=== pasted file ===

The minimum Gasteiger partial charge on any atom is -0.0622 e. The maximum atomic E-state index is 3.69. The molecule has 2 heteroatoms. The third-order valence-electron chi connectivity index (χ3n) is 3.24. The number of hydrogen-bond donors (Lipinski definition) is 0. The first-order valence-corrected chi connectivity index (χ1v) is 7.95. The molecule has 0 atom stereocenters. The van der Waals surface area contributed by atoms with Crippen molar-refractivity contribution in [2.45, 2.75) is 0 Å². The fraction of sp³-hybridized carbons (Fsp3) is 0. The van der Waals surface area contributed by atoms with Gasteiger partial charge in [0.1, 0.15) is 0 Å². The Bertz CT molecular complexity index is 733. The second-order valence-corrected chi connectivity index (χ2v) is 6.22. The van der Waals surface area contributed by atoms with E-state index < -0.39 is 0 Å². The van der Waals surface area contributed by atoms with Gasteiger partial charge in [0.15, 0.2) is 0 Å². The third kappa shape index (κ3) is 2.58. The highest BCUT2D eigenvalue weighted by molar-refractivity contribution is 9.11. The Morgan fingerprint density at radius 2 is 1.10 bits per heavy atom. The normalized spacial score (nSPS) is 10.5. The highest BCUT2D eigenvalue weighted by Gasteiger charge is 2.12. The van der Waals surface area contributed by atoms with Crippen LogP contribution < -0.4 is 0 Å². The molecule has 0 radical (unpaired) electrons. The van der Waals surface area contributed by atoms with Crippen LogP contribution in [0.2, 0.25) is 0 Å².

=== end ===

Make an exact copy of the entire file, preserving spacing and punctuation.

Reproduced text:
The minimum Gasteiger partial charge on any atom is -0.0622 e. The maximum atomic E-state index is 3.69. The molecule has 2 heteroatoms. The third-order valence-electron chi connectivity index (χ3n) is 3.24. The number of hydrogen-bond donors (Lipinski definition) is 0. The first-order valence-corrected chi connectivity index (χ1v) is 7.95. The molecule has 0 atom stereocenters. The van der Waals surface area contributed by atoms with Crippen molar-refractivity contribution in [2.45, 2.75) is 0 Å². The fraction of sp³-hybridized carbons (Fsp3) is 0. The van der Waals surface area contributed by atoms with Gasteiger partial charge in [0.1, 0.15) is 0 Å². The Bertz CT molecular complexity index is 733. The second-order valence-corrected chi connectivity index (χ2v) is 6.22. The van der Waals surface area contributed by atoms with E-state index < -0.39 is 0 Å². The van der Waals surface area contributed by atoms with Gasteiger partial charge in [0.15, 0.2) is 0 Å². The third kappa shape index (κ3) is 2.58. The highest BCUT2D eigenvalue weighted by molar-refractivity contribution is 9.11. The Morgan fingerprint density at radius 2 is 1.10 bits per heavy atom. The normalized spacial score (nSPS) is 10.5. The highest BCUT2D eigenvalue weighted by Gasteiger charge is 2.12. The van der Waals surface area contributed by atoms with Crippen LogP contribution < -0.4 is 0 Å². The molecule has 0 radical (unpaired) electrons. The van der Waals surface area contributed by atoms with Crippen LogP contribution in [0.2, 0.25) is 0 Å².